Black (oxidized ?) copper wires

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  #1  
Old 11-30-04, 04:52 PM
Daytripper
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Question Black (oxidized ?) copper wires

My wife and I have just moved into a new (8 year old) home and in the process of doing some painting, I've pulled duplex recepticle and switch plates.

What I've noticed (and it's a first for me) is that both of the copper wires appear to be "blackened". There are many instances of this.

Oxidation ? or something else ? Cause for concern ?

Any help would be appreciated.

Daytripper
 
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  #2  
Old 11-30-04, 05:29 PM
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I doubt that it's a problem. Copper oxidizes black originally. Give it another 50 years and it'll turn green.
 
  #3  
Old 12-01-04, 11:34 AM
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One concern from experience: Are your switches and receptacles "push-in" connections, in the back, or are they connected with side screws? Push-in connections are notorious for loose connections, and loose connections naturally turn black from arcing, which is not good. If they are screw connections and everything works fine at present, they should be fine.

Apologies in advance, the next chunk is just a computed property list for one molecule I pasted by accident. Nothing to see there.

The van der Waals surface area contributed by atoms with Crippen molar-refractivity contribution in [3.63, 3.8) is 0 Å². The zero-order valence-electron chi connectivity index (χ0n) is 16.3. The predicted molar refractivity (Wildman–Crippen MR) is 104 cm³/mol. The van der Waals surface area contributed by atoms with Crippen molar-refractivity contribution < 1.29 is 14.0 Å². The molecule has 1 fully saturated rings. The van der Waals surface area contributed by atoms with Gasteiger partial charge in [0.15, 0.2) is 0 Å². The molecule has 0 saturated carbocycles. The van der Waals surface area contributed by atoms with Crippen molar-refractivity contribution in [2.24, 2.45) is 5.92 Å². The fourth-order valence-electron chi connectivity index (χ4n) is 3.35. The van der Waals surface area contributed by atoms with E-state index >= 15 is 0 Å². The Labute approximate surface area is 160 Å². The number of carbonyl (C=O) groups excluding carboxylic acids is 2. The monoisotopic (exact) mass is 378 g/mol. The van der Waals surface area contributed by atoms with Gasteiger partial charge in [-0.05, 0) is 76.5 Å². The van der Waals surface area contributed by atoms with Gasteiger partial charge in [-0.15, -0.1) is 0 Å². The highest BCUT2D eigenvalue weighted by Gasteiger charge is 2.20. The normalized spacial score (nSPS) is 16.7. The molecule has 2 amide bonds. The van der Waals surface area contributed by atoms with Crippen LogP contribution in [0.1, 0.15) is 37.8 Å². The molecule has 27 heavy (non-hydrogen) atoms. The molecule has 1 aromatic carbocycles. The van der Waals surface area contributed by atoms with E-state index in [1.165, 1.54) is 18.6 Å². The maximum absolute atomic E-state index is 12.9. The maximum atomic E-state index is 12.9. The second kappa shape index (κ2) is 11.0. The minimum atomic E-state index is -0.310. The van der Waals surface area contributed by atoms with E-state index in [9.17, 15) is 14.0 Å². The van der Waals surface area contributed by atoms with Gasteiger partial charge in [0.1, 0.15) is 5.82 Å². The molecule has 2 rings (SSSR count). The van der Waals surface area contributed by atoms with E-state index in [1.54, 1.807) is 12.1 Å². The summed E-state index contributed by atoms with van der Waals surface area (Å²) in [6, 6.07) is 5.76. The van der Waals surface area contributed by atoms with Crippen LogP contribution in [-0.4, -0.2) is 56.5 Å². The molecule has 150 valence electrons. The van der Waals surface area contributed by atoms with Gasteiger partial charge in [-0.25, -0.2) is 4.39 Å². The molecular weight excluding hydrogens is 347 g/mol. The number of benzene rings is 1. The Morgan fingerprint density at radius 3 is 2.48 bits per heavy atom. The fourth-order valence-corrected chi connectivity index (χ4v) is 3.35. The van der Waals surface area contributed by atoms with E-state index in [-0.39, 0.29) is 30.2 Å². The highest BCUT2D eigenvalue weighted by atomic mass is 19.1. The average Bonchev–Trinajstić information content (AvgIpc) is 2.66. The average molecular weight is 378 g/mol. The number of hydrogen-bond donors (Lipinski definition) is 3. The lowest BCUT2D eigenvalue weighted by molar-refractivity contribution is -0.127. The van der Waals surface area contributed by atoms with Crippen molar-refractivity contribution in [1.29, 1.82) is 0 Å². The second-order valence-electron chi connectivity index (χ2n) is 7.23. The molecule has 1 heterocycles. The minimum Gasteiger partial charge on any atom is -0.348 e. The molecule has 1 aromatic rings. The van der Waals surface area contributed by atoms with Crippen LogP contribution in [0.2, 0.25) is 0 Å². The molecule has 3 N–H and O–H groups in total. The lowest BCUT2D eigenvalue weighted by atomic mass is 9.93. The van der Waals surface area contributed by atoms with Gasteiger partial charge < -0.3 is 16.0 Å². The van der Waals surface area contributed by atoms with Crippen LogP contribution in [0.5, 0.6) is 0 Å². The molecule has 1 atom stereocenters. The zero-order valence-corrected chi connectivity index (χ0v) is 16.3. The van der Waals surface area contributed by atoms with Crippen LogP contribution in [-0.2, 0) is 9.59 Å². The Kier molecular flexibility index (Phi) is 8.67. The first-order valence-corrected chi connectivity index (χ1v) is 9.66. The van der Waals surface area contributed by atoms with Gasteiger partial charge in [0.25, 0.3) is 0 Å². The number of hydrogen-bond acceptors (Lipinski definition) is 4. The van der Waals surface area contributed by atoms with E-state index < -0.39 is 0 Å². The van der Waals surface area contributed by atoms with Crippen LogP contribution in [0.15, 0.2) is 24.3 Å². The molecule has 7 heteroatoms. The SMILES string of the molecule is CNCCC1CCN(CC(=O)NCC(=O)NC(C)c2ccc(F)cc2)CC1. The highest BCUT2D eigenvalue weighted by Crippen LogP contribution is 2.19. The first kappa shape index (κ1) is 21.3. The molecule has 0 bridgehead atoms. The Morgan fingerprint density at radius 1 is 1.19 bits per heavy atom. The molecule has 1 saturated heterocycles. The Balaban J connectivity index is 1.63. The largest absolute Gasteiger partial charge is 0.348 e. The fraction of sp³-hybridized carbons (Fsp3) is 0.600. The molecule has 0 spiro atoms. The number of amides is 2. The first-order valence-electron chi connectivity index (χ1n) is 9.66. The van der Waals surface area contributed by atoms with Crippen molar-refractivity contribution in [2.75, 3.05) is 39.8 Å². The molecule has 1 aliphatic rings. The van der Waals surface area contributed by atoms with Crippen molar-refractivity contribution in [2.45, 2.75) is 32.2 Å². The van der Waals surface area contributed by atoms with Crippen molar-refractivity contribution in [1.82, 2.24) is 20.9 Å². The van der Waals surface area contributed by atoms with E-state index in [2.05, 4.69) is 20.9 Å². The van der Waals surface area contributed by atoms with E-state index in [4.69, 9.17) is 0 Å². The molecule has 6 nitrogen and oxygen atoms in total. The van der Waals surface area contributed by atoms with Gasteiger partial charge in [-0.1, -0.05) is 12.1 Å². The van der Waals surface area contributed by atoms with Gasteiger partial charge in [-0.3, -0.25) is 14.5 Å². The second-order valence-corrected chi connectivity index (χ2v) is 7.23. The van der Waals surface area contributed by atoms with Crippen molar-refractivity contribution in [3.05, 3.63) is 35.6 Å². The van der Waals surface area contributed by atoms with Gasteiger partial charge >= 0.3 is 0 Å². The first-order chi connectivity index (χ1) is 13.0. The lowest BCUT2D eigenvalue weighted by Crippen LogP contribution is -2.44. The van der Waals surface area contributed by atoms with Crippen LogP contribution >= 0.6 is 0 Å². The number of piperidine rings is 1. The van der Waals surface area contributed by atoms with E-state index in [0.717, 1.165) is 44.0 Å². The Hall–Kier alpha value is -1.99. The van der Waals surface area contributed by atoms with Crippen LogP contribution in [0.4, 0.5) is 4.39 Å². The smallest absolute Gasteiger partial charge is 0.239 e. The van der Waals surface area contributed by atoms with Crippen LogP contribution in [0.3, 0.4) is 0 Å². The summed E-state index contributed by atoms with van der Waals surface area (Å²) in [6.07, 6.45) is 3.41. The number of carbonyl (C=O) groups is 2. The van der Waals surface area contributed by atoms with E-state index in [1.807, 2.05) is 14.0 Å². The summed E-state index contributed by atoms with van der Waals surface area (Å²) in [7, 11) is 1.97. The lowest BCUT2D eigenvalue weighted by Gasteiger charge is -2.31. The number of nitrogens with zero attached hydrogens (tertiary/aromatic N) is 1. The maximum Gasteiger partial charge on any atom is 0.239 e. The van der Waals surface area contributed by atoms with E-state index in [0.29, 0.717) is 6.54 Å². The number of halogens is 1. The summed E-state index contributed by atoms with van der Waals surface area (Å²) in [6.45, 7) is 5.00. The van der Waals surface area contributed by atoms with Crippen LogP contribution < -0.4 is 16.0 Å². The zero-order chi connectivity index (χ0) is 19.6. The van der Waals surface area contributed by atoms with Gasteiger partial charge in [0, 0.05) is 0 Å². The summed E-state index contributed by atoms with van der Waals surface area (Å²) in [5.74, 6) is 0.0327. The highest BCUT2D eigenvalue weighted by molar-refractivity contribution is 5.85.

Juice
 
  #4  
Old 12-01-04, 11:45 AM
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Although after I posted before, I began to wonder why this copper was oxidizing so quickly. I've seen copper roofs exposed to the elements that turn black within six months. But I would expect that 8-year-old copper wire in electrical boxes not exposed to the elements would still be fairly bright copper.
 
  #5  
Old 12-01-04, 12:10 PM
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John, that's what I thought. In a clean, dry environment I would not expect, nor have I seen much of, copper oxidation unless arcing were present.
 
  #6  
Old 12-03-04, 05:05 PM
Daytripper
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Thumbs up Only with the help of the informed . . .

Thanks guys.

Push-in connections it is. Now starts the monumental task of correcting the problem.

Much appreciated.

Ron
 
  #7  
Old 12-03-04, 07:25 PM
SkyKing
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It is possible, not likely, but possible that during construction the lines were exposed to weather. In the cable industry the first 1/2" of copper can be blackened due to exposure to weather over the course of just 4 months.

I would assume John and the other's who believe it is due to arcing are correct!

My 2 cents.
 
  #8  
Old 12-06-04, 11:28 AM
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Push in connections are notorious for failure. They are poor connections, and degrade over time. Then they are loose connections. Loose connections cause arcing, where the juice tries to jump from the wire over to the other side of the conection in your receptacle. This would make the wires darken.

My advice, and that of many other veteran participants in this Forum over the years, is to land all your wiring on screw terminals only. Black wire goes on the brass colored screws, white wire on the silver colored screws.

With the power off, I would also recommend cleaning up all the bare ends of your wires with very fine sandpaper or emery cloth to get rid of the black and make nice, bright shiny copper prior to re-connecting to the recep. Wire with carbon covering it makes a poor connection as you are not exactly metal on metal.

juice
 
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